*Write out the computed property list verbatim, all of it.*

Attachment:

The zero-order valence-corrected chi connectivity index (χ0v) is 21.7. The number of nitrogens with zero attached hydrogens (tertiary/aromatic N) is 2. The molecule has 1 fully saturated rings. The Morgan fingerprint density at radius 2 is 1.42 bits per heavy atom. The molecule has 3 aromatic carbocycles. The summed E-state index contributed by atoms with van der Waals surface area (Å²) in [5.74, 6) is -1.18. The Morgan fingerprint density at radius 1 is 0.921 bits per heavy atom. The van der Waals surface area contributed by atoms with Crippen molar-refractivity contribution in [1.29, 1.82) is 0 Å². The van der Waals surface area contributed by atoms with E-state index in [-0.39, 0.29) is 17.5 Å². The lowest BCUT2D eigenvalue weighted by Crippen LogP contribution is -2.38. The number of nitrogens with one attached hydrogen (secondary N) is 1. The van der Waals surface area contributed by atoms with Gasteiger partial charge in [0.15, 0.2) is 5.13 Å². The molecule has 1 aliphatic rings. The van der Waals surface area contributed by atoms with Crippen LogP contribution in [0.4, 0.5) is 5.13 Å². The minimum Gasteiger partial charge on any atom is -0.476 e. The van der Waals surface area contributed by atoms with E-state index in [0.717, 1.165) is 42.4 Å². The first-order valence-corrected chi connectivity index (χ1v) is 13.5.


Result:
The zero-order valence-corrected chi connectivity index (χ0v) is 21.7. The number of nitrogens with zero attached hydrogens (tertiary/aromatic N) is 2. The molecule has 1 fully saturated rings. The Morgan fingerprint density at radius 2 is 1.42 bits per heavy atom. The molecule has 3 aromatic carbocycles. The summed E-state index contributed by atoms with van der Waals surface area (Å²) in [5.74, 6) is -1.18. The Morgan fingerprint density at radius 1 is 0.921 bits per heavy atom. The van der Waals surface area contributed by atoms with Crippen molar-refractivity contribution in [1.29, 1.82) is 0 Å². The van der Waals surface area contributed by atoms with E-state index in [-0.39, 0.29) is 17.5 Å². The lowest BCUT2D eigenvalue weighted by Crippen LogP contribution is -2.38. The number of nitrogens with one attached hydrogen (secondary N) is 1. The van der Waals surface area contributed by atoms with Gasteiger partial charge in [0.15, 0.2) is 5.13 Å². The molecule has 1 aliphatic rings. The van der Waals surface area contributed by atoms with Crippen LogP contribution in [0.4, 0.5) is 5.13 Å². The minimum Gasteiger partial charge on any atom is -0.476 e. The van der Waals surface area contributed by atoms with E-state index in [0.717, 1.165) is 42.4 Å². The first-order valence-corrected chi connectivity index (χ1v) is 13.5.